A Life Full of Betrayal and Disappointment: How Director Kevin Macdonald Uncovered Whitney Houston’s Secret Pain

Bobby Brown and Whitney Houston in the documentary about her. (Credit: The Estate of Whitney E. Houston)
Bobby Brown and Whitney Houston in the documentary about her. (Credit: The Estate of Whitney E. Houston)

In one of the many troubling moments in the new documentary “Whitney,” a record label executive, Joey Arbagey, describes what it was like trying to make an album with Whitney Houston around the turn of the century. One of the biggest stars in the world, just a few years past her triumphant peak starring in “The Bodyguard” (the 1992 hit that spawned a 17-million-selling soundtrack), she was mired in drug addiction, emotionally battered, creatively adrift.

Mr. Arbagey recounts the many months wasted, the millions of dollars spent, just trying to get her into the studio for a usable session. “Deep down,” he says, “she was a girl in pain.”

This pain runs throughout “Whitney,” the first film to be authorized by the Houston estate (another documentary, “Whitney: Can I Be Me,” came out last year, without the participation of Houston’s family and with limited access to her recordings). Directed by Kevin Macdonald — whose credits include the Oscar-winning documentary “One Day in September” and the acclaimed drama “The Last King of Scotland” — the movie examines the phenomenon and tragedy of Houston, perhaps the greatest pure singer of her generation, whose tabloid-fodder decline reached its seemingly inevitable end with her 2012 death in a Los Angeles hotel bathroom at the age of 48.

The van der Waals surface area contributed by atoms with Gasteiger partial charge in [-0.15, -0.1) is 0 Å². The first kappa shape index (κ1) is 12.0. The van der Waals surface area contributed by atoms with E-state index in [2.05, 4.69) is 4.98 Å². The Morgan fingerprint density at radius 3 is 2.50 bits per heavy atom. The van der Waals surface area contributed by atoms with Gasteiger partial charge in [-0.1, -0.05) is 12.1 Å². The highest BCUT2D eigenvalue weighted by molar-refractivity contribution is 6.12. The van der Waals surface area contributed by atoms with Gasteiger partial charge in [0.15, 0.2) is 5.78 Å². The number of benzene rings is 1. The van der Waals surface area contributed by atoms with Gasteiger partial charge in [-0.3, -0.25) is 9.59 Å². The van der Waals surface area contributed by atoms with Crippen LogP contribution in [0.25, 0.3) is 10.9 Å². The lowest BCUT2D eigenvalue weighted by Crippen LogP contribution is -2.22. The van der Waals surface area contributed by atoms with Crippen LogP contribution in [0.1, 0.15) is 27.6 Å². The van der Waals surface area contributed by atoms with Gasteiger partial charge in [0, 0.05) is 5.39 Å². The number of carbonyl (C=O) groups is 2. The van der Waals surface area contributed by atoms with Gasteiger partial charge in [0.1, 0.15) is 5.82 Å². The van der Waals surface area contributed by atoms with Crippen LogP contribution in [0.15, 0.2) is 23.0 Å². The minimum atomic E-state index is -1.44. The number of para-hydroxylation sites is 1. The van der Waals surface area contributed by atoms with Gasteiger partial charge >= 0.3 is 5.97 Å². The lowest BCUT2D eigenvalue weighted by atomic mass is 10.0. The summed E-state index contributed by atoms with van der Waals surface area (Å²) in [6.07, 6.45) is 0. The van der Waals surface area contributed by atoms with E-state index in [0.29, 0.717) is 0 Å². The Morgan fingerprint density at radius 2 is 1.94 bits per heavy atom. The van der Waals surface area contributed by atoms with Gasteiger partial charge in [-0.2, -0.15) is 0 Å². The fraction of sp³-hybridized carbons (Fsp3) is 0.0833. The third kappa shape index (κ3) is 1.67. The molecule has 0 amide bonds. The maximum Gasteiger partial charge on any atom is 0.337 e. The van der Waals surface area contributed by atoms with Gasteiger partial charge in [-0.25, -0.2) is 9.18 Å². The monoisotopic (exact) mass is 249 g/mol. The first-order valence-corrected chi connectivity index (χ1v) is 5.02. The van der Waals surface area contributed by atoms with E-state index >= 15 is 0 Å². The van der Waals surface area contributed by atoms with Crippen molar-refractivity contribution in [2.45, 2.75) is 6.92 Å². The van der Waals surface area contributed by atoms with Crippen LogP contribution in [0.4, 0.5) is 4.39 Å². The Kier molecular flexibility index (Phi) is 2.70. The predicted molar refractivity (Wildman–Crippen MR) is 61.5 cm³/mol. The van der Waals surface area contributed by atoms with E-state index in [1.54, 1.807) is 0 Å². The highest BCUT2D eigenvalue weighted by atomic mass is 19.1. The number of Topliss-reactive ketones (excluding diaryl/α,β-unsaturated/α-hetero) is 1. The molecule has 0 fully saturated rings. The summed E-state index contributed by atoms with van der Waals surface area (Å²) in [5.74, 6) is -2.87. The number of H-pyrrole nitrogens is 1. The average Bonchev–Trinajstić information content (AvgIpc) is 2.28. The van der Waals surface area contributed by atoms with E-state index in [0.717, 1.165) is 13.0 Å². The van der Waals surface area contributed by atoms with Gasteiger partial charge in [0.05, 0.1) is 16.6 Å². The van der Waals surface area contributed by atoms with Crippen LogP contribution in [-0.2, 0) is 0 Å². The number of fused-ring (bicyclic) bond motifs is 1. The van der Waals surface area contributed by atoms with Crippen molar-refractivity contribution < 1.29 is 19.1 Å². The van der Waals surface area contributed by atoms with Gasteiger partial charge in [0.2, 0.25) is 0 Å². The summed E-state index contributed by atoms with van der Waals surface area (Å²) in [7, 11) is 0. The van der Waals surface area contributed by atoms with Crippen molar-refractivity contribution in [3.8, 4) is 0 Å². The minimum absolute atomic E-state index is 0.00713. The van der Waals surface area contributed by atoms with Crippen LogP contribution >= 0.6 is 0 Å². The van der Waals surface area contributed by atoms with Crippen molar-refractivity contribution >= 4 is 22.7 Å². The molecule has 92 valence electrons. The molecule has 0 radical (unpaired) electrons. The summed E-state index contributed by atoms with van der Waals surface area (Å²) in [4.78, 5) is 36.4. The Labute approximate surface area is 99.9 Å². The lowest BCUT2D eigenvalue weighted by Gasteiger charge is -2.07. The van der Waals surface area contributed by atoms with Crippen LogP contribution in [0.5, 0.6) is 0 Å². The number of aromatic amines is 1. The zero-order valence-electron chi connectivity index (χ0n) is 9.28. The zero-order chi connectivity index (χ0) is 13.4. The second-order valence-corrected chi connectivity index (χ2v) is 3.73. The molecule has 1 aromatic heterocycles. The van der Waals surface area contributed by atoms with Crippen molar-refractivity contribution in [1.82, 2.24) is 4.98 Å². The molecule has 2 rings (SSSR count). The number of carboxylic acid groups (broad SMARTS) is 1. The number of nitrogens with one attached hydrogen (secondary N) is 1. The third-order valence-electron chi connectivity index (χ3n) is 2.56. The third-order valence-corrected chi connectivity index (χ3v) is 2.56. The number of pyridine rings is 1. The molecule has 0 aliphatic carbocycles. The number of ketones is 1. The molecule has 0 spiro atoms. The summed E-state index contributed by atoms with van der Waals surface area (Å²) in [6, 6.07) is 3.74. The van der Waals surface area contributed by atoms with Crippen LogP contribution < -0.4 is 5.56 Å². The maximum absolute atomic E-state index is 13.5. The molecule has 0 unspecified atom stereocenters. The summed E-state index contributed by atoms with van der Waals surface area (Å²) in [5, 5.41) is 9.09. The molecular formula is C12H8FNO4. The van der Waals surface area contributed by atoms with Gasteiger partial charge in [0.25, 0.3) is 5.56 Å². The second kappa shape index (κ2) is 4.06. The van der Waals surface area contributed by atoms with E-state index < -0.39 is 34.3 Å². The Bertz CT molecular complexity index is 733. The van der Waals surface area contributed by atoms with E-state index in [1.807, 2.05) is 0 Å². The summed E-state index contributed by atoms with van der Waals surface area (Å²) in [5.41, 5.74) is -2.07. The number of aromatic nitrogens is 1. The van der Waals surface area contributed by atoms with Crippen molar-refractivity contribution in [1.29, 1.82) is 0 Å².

In a telephone interview, Mr. Macdonald — who was brought into the project by Houston’s agent, Nicole David — said that he was certainly aware of Houston’s music when he was growing up but wasn’t particularly a fan. “It felt like an interesting challenge,” he said, “making a serious film about somebody who was not taken seriously.”

He discovered a life full of betrayal and disappointment, from both of her parents having affairs during her youth to being booed at the 1989 Soul Train Awards when the Rev. Al Sharpton accused her of ignoring her black fan base. It’s a story in striking contrast to the carefully manicured image of her early days — “the prom queen of soul,” as a newscaster chirps in one clip.

The documentary, which was released this month, has received largely positive reviews, with some critics especially impressed by the unsparing portrayal given that the film was sanctioned by Houston’s estate.

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SOURCE: Alan Light 
The New York Times